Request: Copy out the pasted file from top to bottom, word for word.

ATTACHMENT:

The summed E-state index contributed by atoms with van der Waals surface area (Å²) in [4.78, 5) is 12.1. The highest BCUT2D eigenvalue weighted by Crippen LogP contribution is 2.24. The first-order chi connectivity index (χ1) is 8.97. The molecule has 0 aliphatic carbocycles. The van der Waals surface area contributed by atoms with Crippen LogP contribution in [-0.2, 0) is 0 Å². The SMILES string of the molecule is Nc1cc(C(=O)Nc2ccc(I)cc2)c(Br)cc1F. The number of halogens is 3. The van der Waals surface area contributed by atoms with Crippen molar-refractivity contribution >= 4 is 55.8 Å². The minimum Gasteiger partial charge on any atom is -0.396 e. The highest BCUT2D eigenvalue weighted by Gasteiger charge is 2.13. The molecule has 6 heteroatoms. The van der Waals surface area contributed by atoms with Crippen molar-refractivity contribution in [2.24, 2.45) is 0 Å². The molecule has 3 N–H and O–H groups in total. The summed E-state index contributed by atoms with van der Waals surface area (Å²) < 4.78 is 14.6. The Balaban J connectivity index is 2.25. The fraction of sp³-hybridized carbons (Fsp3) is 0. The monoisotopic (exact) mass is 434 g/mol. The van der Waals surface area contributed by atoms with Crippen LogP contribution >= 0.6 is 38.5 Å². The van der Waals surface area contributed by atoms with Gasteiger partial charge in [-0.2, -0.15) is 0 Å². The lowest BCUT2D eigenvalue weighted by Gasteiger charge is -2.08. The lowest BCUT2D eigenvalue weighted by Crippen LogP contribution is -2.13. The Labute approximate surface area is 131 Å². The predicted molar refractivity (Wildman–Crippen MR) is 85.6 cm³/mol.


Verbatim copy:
The summed E-state index contributed by atoms with van der Waals surface area (Å²) in [4.78, 5) is 12.1. The highest BCUT2D eigenvalue weighted by Crippen LogP contribution is 2.24. The first-order chi connectivity index (χ1) is 8.97. The molecule has 0 aliphatic carbocycles. The van der Waals surface area contributed by atoms with Crippen LogP contribution in [-0.2, 0) is 0 Å². The SMILES string of the molecule is Nc1cc(C(=O)Nc2ccc(I)cc2)c(Br)cc1F. The number of halogens is 3. The van der Waals surface area contributed by atoms with Crippen molar-refractivity contribution >= 4 is 55.8 Å². The minimum Gasteiger partial charge on any atom is -0.396 e. The highest BCUT2D eigenvalue weighted by Gasteiger charge is 2.13. The molecule has 6 heteroatoms. The van der Waals surface area contributed by atoms with Crippen molar-refractivity contribution in [2.24, 2.45) is 0 Å². The molecule has 3 N–H and O–H groups in total. The summed E-state index contributed by atoms with van der Waals surface area (Å²) < 4.78 is 14.6. The Balaban J connectivity index is 2.25. The fraction of sp³-hybridized carbons (Fsp3) is 0. The monoisotopic (exact) mass is 434 g/mol. The van der Waals surface area contributed by atoms with Crippen LogP contribution >= 0.6 is 38.5 Å². The van der Waals surface area contributed by atoms with Gasteiger partial charge in [-0.2, -0.15) is 0 Å². The lowest BCUT2D eigenvalue weighted by Gasteiger charge is -2.08. The lowest BCUT2D eigenvalue weighted by Crippen LogP contribution is -2.13. The Labute approximate surface area is 131 Å². The predicted molar refractivity (Wildman–Crippen MR) is 85.6 cm³/mol.